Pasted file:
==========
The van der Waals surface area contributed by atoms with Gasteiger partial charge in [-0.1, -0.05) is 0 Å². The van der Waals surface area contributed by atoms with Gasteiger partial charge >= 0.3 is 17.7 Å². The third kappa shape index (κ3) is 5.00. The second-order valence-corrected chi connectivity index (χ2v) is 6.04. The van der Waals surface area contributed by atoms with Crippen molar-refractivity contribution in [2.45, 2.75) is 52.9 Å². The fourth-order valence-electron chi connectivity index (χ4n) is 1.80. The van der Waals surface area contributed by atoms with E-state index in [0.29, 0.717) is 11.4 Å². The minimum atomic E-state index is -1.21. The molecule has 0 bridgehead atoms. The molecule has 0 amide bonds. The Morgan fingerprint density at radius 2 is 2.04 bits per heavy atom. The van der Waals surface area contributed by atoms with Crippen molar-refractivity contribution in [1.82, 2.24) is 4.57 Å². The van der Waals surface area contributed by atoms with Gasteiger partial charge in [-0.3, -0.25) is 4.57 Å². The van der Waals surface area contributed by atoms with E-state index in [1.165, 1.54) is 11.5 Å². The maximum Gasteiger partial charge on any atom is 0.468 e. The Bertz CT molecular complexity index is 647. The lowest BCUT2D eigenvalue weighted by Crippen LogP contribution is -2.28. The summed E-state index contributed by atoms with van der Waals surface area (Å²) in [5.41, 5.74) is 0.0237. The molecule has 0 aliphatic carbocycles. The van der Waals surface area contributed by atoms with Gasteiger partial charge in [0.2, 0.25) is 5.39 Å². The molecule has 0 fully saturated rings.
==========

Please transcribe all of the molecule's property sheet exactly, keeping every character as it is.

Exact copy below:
The van der Waals surface area contributed by atoms with Gasteiger partial charge in [-0.1, -0.05) is 0 Å². The van der Waals surface area contributed by atoms with Gasteiger partial charge >= 0.3 is 17.7 Å². The third kappa shape index (κ3) is 5.00. The second-order valence-corrected chi connectivity index (χ2v) is 6.04. The van der Waals surface area contributed by atoms with Crippen molar-refractivity contribution in [2.45, 2.75) is 52.9 Å². The fourth-order valence-electron chi connectivity index (χ4n) is 1.80. The van der Waals surface area contributed by atoms with E-state index in [0.29, 0.717) is 11.4 Å². The minimum atomic E-state index is -1.21. The molecule has 0 bridgehead atoms. The molecule has 0 amide bonds. The Morgan fingerprint density at radius 2 is 2.04 bits per heavy atom. The van der Waals surface area contributed by atoms with Crippen molar-refractivity contribution in [1.82, 2.24) is 4.57 Å². The van der Waals surface area contributed by atoms with Gasteiger partial charge in [-0.3, -0.25) is 4.57 Å². The van der Waals surface area contributed by atoms with E-state index in [1.165, 1.54) is 11.5 Å². The maximum Gasteiger partial charge on any atom is 0.468 e. The Bertz CT molecular complexity index is 647. The lowest BCUT2D eigenvalue weighted by Crippen LogP contribution is -2.28. The summed E-state index contributed by atoms with van der Waals surface area (Å²) in [5.41, 5.74) is 0.0237. The molecule has 0 aliphatic carbocycles. The van der Waals surface area contributed by atoms with Gasteiger partial charge in [0.2, 0.25) is 5.39 Å². The molecule has 0 fully saturated rings.